Patients with challenging behaviors: Communication strategies

Author and Disclosure Information


Some patients have behaviors that make interactions unpleasant, sometimes contributing to suboptimal outcomes and physician burnout. Understanding common difficult personality types can help doctors plan effective strategies for dealing with each, resulting in more effective communication, less stress, and better health outcomes.


  • Patients who intensely question everything need validation of their need for information and a collaborative approach based on sound medical evidence.
  • Patients whose behavior is hostile and demanding need limits placed on aggressive behavior and assurance that the healthcare team is working in their best interests.
  • Patients who seek reassurance to the point of overuse of the doctor’s time need to have boundaries set.
  • Many patients who injure themselves and deny the problem have a personality disorder. They need empathy and a clear plan for care, often involving behavioral therapy.
  • Physicians should plan effective communication strategies for difficult patients, discuss issues with colleagues, and use relaxation methods to help avoid burnout.



From time to time, all physicians encounter patients whose behavior evokes negative emotions. In 1978, in an article titled “Taking care of the hateful patient,”1 Groves detailed 4 types of patients—“dependent clingers, entitled demanders, manipulative help-rejecters, and self-destructive deniers”1—that even the most seasoned physicians dread, and provided suggestions for managing interactions with them. The topic was revisited and updated in 2006 by Strous et al.2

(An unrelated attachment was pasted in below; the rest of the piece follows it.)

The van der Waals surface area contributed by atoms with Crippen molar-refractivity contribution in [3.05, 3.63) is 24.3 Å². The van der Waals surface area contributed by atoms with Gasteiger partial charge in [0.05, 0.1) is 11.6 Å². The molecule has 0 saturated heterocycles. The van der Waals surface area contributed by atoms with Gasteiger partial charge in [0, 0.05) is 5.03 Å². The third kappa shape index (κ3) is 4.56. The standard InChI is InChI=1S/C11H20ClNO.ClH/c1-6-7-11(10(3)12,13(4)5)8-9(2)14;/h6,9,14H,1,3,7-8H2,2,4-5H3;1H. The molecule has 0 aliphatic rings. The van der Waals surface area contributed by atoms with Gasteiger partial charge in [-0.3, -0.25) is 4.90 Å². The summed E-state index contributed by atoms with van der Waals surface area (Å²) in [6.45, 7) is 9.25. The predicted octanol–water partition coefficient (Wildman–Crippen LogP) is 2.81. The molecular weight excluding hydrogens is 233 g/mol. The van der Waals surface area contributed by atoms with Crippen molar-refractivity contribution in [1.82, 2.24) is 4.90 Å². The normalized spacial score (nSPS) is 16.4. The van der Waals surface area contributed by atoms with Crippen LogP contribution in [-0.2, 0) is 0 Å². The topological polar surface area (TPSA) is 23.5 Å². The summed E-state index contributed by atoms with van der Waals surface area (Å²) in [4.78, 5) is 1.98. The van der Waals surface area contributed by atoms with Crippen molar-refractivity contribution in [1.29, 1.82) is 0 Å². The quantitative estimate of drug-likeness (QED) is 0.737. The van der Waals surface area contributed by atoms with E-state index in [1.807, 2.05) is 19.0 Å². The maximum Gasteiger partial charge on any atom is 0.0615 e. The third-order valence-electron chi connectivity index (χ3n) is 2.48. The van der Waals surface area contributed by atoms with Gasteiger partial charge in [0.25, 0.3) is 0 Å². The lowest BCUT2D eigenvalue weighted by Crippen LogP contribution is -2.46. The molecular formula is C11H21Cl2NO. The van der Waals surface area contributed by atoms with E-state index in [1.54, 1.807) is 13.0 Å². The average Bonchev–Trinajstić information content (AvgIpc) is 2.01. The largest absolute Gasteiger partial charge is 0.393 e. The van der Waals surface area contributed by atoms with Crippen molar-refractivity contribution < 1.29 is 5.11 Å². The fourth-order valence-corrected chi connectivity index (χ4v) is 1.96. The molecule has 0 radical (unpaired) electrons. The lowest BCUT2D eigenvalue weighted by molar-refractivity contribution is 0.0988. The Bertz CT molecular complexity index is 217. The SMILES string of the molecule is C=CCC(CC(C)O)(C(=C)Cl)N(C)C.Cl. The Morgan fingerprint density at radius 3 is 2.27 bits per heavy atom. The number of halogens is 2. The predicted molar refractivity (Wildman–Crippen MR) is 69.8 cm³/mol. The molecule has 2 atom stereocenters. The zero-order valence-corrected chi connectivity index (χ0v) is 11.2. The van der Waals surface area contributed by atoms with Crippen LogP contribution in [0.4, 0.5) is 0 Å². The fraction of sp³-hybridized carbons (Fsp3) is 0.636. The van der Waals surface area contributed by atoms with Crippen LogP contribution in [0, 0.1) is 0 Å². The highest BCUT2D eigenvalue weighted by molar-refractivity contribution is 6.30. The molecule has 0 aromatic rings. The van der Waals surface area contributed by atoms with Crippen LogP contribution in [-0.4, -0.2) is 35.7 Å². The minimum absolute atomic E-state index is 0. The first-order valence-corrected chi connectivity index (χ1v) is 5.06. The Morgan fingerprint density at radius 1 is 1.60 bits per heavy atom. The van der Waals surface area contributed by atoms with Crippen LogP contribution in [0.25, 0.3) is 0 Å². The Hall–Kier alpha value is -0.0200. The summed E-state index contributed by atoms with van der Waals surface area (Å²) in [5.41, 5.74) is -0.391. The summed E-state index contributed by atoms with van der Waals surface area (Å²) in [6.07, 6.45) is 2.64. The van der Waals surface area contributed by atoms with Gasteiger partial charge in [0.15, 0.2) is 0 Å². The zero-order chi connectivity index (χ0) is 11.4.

See related editorial

Now, more than 10 years later, the challenge of how to interact with difficult patients is more relevant than ever. A cultural environment in which every patient can become an “expert” via the Internet has added new challenges. Patients who are especially time-consuming and emotionally draining exacerbate the many other pressures physicians face today (eg, increased paperwork, cost-consciousness, shortened appointment times, and the move to electronic medical records), contributing to physician burnout.

This article further updates the topic of managing challenging patients to reflect the current practice climate. We provide a more modern view of challenging patients and provide guidance on handling them. Although it may be tempting to diagnose some of these patients as having a personality disorder, it can often be more helpful to recognize patterns of behavior and have a clear plan for management. We also discuss general coping strategies for avoiding physician burnout.


A 45-year-old man carries in an overstuffed briefcase for his first primary care visit. He is a medical editor for a national journal and recently worked on a case study involving a rare cancer. As he edited, he recognized that he had the same symptoms and diagnosed himself with the same disease. He has brought with him a sheaf of articles he found on the Internet detailing clinical trials for experimental treatments. When the doctor begins to ask questions, he says the answers are irrelevant: he explains that he would have gone straight to an oncologist, but his insurance policy requires that he also have a primary care physician. He now expects the doctor to order magnetic resonance imaging, refer him to an oncologist, and support his request for the treatment he has identified as best.

The Internet: A blessing and a curse